New Entrances Added Along East Campus Wall

Pedestrian entrances are at Main Street at Buchanan Boulevard and Broad Street

This new entrance to East Campus was constructed by the Buchanan Boulevard-Main Street intersection. Duke is adding two entrances for pedestrian traffic. Photo by Bryan Roth.
This new entrance to East Campus was constructed by the Buchanan Boulevard-Main Street intersection. Duke is adding two entrances for pedestrian traffic. Photo by Bryan Roth.

For the first time in decades, adjustments are being made to the wall around East Campus, allowing for convenient access to the popular walking trail.

Two entrances are being created along the wall - one at Main Street and Buchanan Boulevard, which recently completed, and the other at Main and Broad streets. Both entrances maintain stonework aesthetics familiar across Duke's campuses.

"The new openings will make it easy for people who work in Smith to use the East Campus trail at lunch or after work and also provides a clear access point for students on East who want to go downtown on Main Street," said Mark Hough, campus landscape architect in the Office of the University Architect, "The Broad Street entrance will generally improve connectivity between East Campus and the Ninth Street area. More specifically, it will make the Bull City Connector stop at Broad and Main more accessible for students and employees."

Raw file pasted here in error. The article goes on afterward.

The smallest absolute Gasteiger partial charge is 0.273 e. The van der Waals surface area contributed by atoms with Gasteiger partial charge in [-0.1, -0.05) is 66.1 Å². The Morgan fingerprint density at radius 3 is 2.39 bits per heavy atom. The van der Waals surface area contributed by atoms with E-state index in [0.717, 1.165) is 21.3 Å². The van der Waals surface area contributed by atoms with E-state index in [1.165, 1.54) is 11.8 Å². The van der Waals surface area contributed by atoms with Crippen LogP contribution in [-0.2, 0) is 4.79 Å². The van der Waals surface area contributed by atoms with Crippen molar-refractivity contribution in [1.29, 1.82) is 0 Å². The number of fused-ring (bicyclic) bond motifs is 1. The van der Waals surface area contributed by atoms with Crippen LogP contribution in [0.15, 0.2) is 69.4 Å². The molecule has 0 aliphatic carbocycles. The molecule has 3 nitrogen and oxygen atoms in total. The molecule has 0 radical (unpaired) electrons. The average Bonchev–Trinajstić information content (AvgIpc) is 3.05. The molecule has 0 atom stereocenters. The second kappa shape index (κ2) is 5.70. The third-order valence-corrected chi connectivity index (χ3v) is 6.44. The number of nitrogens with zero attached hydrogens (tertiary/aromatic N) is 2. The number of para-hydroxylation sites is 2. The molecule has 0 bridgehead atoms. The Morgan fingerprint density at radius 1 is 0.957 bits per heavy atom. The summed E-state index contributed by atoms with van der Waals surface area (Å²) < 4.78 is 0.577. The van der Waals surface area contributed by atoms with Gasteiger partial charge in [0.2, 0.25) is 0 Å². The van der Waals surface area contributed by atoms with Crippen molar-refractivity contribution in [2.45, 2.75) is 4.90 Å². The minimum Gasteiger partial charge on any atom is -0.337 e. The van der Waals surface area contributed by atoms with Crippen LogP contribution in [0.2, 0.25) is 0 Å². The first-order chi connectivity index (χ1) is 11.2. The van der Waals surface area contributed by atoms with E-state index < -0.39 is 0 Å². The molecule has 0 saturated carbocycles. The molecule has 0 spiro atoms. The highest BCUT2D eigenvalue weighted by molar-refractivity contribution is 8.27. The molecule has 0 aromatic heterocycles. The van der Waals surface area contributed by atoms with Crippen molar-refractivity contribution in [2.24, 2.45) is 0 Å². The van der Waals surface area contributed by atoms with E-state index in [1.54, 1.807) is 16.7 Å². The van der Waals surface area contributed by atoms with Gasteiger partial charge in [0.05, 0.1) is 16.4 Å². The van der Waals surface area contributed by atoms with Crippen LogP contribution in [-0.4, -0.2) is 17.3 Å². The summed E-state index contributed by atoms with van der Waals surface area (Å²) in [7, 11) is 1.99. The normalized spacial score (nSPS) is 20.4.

Construction by the City of Durham on water lines along Main Street prompted Duke to make adjustments to the wall. The entrances were created after the city asked Duke about redirecting pedestrian traffic from Main Street to the East Campus trail because the sidewalk along Main Street is blocked off during road work that is expected to continue until September.

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Construction on an entrance at Broad and Main streets is expected to be completed in coming weeks. Photo by Bryan Roth.

Hough said the idea to build entrances first came up in 2010 as part of the Office of the University Architect's biannual action plan. The city's construction efforts along Main Street provided the opportunity to follow through.

Aside from occasional masonry work to repair the wall when it has been struck by vehicles, Hough estimated these are the first alternations along the wall since the 1980s, when a separated portion of brick wall was taken down and a hedge of cypress trees were planted on Broad Street.

"As a Duke employee who lives in the neighborhood and frequently runs on the trail around the wall, I would say that the project gives me particular satisfaction because it enhances the relationship and connectivity between East Campus and the surrounding Durham community," Hough said.